SQL stands for Structured Query Language. It is the and ANSI (American National Standards Institute) standard language for accessing and manipulating relational database systems. ANSI is a standards committee composed of database experts from industry, academia and software vendors. It has also been accepted as a standard by ISO (International Organization for Standardization). SQL is a standard open language without corporate ownership. The commercial acceptance of SQL was precipitated by the formation of SQL Standards committees by the ANSI and the ISO in 1986 and 1987. Two years later they published a specification known as SQL89. An improvement and expansion to the standard gave the world SQL92. We now have the third generation standard, SQL99 also known as SQL3. SQL is used to communicate with a database. The communicating parties are typically a "front end" which sends a SQL Statement across a connection to a "back end" that holds the data. SQL statements are used to perform tasks such as retrieve, create, update or delete data from a database. Some common relational database management systems that use SQL are: Oracle, MS SQL Server, MS Access, Ingres, DB2, Sybase, Informix, etc.
Although most database systems use SQL, most of them also have their own additional proprietary extensions that are usually only used on their system. Most DBMS are designed to meet the SQL92 standard partially and have not implemented the advanced features. However, the standard SQL commands such as "Select", "Insert", "Update", "Delete", "Create", and "Drop" can be used throughout all database with little changes. All of the core functions, such as adding, reading and modifying data, are the same.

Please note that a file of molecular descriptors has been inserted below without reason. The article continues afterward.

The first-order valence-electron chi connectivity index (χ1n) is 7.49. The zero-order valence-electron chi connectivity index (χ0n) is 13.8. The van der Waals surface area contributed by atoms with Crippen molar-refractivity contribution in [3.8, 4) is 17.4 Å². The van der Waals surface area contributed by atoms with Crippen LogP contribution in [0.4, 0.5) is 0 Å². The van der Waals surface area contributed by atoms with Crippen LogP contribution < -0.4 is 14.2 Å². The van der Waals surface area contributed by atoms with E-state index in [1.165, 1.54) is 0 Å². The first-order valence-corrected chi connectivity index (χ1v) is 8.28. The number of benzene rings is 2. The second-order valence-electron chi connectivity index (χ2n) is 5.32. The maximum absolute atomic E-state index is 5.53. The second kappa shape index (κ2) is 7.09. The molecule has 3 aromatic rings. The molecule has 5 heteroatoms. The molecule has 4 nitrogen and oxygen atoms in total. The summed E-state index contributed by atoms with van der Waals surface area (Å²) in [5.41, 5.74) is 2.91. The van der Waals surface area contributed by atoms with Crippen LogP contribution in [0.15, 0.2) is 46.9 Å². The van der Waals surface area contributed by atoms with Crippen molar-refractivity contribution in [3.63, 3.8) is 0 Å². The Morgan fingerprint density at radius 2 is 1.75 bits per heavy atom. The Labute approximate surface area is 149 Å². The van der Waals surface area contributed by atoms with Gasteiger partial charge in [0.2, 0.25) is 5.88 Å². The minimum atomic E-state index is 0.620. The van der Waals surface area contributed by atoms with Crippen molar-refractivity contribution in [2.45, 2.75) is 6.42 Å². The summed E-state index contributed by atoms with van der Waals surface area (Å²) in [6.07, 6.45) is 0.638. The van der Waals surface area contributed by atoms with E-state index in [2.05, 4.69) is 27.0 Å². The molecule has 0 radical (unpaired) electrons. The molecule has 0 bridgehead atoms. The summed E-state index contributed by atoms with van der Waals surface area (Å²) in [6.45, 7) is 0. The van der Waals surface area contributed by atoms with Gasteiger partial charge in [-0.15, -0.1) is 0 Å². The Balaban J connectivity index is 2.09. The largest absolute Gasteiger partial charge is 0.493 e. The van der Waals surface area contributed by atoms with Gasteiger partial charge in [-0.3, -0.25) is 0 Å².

A relational database system contains one or more objects called tables. The data or information for the database are stored in these tables. Tables are uniquely identified by their names and are comprised of columns and rows. Columns contain the column name, data type, and any other attributes for the column. Rows contain the records or data for the columns. Here is a sample table called "users". This is a user defined table that could be used for validating and managing application users. In this table, the first row called userID is specified as an integer. By being defined as an integer column the only type of data that can be stored in that column are numeric integers. UserID is also the Primary Key for the Table. A table usually has a column or combination of columns whose values uniquely identify each row in the table. This column (or columns) is called the Primary Key of the table and enforces the entity integrity of the table. There can be no duplicate values. The other four columns are varchar (variable character data). Any kind of strings can be stored in these columns. Character data consists of any combination of letters, symbols, and numeric characters. To note, the password field is not encrypted. This should be implemented at an application level. These passwords are not directly linked or related to the SQL database passwords or the Operating System passwords.